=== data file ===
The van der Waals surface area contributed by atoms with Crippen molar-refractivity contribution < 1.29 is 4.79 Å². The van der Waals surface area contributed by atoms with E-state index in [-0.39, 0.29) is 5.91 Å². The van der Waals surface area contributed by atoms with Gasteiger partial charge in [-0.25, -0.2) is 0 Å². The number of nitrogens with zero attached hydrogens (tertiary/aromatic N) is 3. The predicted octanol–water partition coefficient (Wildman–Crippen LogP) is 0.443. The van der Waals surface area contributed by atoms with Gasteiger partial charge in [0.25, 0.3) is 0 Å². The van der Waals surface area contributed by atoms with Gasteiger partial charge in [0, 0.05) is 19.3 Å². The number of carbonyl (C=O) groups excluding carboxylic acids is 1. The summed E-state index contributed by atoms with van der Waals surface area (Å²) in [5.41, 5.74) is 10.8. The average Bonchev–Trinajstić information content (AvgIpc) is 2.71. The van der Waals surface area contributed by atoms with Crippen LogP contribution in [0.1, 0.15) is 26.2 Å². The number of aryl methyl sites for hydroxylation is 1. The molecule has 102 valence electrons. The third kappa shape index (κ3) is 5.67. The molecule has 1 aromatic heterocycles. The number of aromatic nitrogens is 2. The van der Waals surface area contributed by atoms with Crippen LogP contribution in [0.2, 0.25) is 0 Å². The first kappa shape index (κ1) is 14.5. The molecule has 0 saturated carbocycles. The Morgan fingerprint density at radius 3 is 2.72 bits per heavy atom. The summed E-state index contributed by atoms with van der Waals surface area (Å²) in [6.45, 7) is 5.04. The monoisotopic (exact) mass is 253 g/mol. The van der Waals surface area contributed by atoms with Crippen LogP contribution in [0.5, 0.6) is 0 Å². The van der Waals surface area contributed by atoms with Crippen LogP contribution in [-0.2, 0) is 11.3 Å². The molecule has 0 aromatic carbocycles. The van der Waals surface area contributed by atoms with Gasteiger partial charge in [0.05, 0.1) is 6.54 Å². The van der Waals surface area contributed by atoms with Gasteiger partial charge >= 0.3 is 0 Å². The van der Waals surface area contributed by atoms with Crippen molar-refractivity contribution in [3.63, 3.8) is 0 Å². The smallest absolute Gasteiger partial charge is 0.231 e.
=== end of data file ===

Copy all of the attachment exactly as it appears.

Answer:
The van der Waals surface area contributed by atoms with Crippen molar-refractivity contribution < 1.29 is 4.79 Å². The van der Waals surface area contributed by atoms with E-state index in [-0.39, 0.29) is 5.91 Å². The van der Waals surface area contributed by atoms with Gasteiger partial charge in [-0.25, -0.2) is 0 Å². The number of nitrogens with zero attached hydrogens (tertiary/aromatic N) is 3. The predicted octanol–water partition coefficient (Wildman–Crippen LogP) is 0.443. The van der Waals surface area contributed by atoms with Gasteiger partial charge in [0.25, 0.3) is 0 Å². The van der Waals surface area contributed by atoms with Gasteiger partial charge in [0, 0.05) is 19.3 Å². The number of carbonyl (C=O) groups excluding carboxylic acids is 1. The summed E-state index contributed by atoms with van der Waals surface area (Å²) in [5.41, 5.74) is 10.8. The average Bonchev–Trinajstić information content (AvgIpc) is 2.71. The van der Waals surface area contributed by atoms with Crippen LogP contribution in [0.1, 0.15) is 26.2 Å². The number of aryl methyl sites for hydroxylation is 1. The molecule has 102 valence electrons. The third kappa shape index (κ3) is 5.67. The molecule has 1 aromatic heterocycles. The number of aromatic nitrogens is 2. The van der Waals surface area contributed by atoms with Crippen LogP contribution in [0.2, 0.25) is 0 Å². The first kappa shape index (κ1) is 14.5. The molecule has 0 saturated carbocycles. The Morgan fingerprint density at radius 3 is 2.72 bits per heavy atom. The summed E-state index contributed by atoms with van der Waals surface area (Å²) in [6.45, 7) is 5.04. The monoisotopic (exact) mass is 253 g/mol. The van der Waals surface area contributed by atoms with Crippen LogP contribution in [0.5, 0.6) is 0 Å². The van der Waals surface area contributed by atoms with Crippen LogP contribution in [-0.2, 0) is 11.3 Å². The molecule has 0 aromatic carbocycles. The van der Waals surface area contributed by atoms with Gasteiger partial charge in [0.05, 0.1) is 6.54 Å². The van der Waals surface area contributed by atoms with Gasteiger partial charge >= 0.3 is 0 Å². The van der Waals surface area contributed by atoms with Crippen molar-refractivity contribution in [3.63, 3.8) is 0 Å². The smallest absolute Gasteiger partial charge is 0.231 e.